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Meet Vilma

Campti is a small community about 12 miles outside the city of Natchitoches, just far enough to make it hard for many residents to get into town. For folks who rely on food pantries to supplement their groceries, it’s especially

difficult, when two in five families don’t have reliable transportation. One Campti resident has taken it upon herself to help. For years, Vilma Lawson has been sharing what she has. “People would come to my house and I would give ‘em groceries. Because they had children, you know, and if someone tells you they’re hungry and they’ve got kids, you’re gonna help ‘em out.”

A couple of years ago, the Food Bank of Central Louisiana began sending a mobile food pantry to Campti every month. Vilma says that the community really needed it. “It makes a lot of difference. It does. No one really has transportation.” Multiple families arrive at the drive-through distribution together in one vehicle, neighbors bringing neighbors to make sure everyone has food for the month. And even now that she no longer works and uses food services herself, Vilma still helps; picking up food for eight to a dozen families who can’t come themselves. She usually enlists one of her 15 grandchildren to drive a second car so that there’s enough space to carry everyone’s food. And then she delivers it to their doors. “When I leave here, I go out to Black Lake and get it to one of the guys – he’s on kidney dialysis so he can’t come, so I get it for him.” She also spends time making phone calls and filling out benefit applications for neighbors who don’t have internet or can’t read well enough; and she takes people shopping at the store; and so many other things…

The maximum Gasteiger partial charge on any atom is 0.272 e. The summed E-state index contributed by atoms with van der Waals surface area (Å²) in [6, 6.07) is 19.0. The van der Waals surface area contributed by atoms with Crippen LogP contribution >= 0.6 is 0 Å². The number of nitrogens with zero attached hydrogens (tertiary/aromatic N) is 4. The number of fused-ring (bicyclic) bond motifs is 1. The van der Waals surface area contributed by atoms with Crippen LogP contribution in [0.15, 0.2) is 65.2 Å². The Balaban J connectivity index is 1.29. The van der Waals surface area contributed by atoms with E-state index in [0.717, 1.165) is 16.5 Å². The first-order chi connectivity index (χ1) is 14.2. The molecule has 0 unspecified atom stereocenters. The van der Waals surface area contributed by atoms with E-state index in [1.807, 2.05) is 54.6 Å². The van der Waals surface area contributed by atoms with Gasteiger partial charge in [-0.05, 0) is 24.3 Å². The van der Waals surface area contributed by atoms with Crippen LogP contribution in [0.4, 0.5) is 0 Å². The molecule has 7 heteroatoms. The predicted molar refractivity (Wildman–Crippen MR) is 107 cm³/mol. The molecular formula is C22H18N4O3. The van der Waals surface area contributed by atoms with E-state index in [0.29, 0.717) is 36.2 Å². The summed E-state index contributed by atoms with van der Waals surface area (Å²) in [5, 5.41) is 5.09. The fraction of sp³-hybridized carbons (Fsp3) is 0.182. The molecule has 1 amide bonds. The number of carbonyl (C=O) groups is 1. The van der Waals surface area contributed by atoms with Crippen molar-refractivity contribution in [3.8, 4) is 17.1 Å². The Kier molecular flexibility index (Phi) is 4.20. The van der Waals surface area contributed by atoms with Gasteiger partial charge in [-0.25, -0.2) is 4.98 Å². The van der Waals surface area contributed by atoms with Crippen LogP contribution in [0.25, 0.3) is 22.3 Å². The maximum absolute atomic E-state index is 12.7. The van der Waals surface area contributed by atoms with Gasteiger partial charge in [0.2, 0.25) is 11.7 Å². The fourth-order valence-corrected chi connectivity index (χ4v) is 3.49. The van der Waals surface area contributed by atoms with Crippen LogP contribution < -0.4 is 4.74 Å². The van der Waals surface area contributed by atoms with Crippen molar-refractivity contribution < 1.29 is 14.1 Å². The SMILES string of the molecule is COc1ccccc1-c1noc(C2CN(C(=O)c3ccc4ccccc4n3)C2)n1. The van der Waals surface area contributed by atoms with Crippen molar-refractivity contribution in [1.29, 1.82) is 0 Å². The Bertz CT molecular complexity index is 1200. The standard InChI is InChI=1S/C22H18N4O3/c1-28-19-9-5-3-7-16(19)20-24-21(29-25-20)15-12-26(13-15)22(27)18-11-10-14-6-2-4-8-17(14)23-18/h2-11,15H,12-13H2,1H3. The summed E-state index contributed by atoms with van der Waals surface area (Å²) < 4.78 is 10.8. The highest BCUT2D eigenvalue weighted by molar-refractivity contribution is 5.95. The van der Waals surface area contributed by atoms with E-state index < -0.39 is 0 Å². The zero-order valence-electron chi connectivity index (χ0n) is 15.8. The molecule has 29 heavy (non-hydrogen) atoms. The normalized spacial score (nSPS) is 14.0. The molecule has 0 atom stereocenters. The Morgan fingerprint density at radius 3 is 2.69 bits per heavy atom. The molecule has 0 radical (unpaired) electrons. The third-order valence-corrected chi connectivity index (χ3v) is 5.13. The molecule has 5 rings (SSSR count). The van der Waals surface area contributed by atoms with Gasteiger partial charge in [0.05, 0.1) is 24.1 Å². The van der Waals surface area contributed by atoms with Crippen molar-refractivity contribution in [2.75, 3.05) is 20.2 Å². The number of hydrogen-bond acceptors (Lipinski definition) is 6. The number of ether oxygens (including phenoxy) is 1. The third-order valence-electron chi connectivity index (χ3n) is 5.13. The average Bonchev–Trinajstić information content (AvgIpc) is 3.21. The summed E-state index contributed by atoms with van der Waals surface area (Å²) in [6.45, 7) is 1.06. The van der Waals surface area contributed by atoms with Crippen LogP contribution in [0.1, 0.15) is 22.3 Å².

Her kind spirit is moving and inspirational to those her meet her, but it all makes simple sense to Vilma. “You try to help people, you know. It’s what you’re supposed to do.”


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